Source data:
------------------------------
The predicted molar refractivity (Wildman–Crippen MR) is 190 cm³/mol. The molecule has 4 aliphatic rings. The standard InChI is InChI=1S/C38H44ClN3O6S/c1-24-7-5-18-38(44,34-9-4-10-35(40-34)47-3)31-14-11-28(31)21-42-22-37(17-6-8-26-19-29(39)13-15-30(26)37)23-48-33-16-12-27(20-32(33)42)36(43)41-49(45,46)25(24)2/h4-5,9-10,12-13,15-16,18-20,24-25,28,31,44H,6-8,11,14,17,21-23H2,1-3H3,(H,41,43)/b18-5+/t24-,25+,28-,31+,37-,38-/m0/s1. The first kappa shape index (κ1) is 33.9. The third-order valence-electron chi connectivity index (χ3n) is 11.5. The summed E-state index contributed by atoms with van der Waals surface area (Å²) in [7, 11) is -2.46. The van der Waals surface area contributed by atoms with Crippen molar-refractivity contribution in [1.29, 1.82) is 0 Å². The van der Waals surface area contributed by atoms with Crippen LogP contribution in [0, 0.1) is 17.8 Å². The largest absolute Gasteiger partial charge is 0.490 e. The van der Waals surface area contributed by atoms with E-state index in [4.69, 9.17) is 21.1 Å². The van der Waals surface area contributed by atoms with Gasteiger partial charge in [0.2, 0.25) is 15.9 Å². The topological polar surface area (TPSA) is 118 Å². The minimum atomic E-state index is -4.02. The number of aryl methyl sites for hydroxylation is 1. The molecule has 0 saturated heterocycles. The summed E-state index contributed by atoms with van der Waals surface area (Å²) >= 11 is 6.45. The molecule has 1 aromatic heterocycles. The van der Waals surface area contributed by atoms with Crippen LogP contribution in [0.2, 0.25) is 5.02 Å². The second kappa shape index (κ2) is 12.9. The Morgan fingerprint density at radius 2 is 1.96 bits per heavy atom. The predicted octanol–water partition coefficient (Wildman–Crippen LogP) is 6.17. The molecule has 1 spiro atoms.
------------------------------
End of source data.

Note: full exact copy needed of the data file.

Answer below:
The predicted molar refractivity (Wildman–Crippen MR) is 190 cm³/mol. The molecule has 4 aliphatic rings. The standard InChI is InChI=1S/C38H44ClN3O6S/c1-24-7-5-18-38(44,34-9-4-10-35(40-34)47-3)31-14-11-28(31)21-42-22-37(17-6-8-26-19-29(39)13-15-30(26)37)23-48-33-16-12-27(20-32(33)42)36(43)41-49(45,46)25(24)2/h4-5,9-10,12-13,15-16,18-20,24-25,28,31,44H,6-8,11,14,17,21-23H2,1-3H3,(H,41,43)/b18-5+/t24-,25+,28-,31+,37-,38-/m0/s1. The first kappa shape index (κ1) is 33.9. The third-order valence-electron chi connectivity index (χ3n) is 11.5. The summed E-state index contributed by atoms with van der Waals surface area (Å²) in [7, 11) is -2.46. The van der Waals surface area contributed by atoms with Crippen molar-refractivity contribution in [1.29, 1.82) is 0 Å². The van der Waals surface area contributed by atoms with Crippen LogP contribution in [0, 0.1) is 17.8 Å². The largest absolute Gasteiger partial charge is 0.490 e. The van der Waals surface area contributed by atoms with E-state index in [4.69, 9.17) is 21.1 Å². The van der Waals surface area contributed by atoms with Gasteiger partial charge in [0.2, 0.25) is 15.9 Å². The topological polar surface area (TPSA) is 118 Å². The minimum atomic E-state index is -4.02. The number of aryl methyl sites for hydroxylation is 1. The molecule has 0 saturated heterocycles. The summed E-state index contributed by atoms with van der Waals surface area (Å²) >= 11 is 6.45. The molecule has 1 aromatic heterocycles. The van der Waals surface area contributed by atoms with Crippen LogP contribution in [0.2, 0.25) is 5.02 Å². The second kappa shape index (κ2) is 12.9. The Morgan fingerprint density at radius 2 is 1.96 bits per heavy atom. The predicted octanol–water partition coefficient (Wildman–Crippen LogP) is 6.17. The molecule has 1 spiro atoms.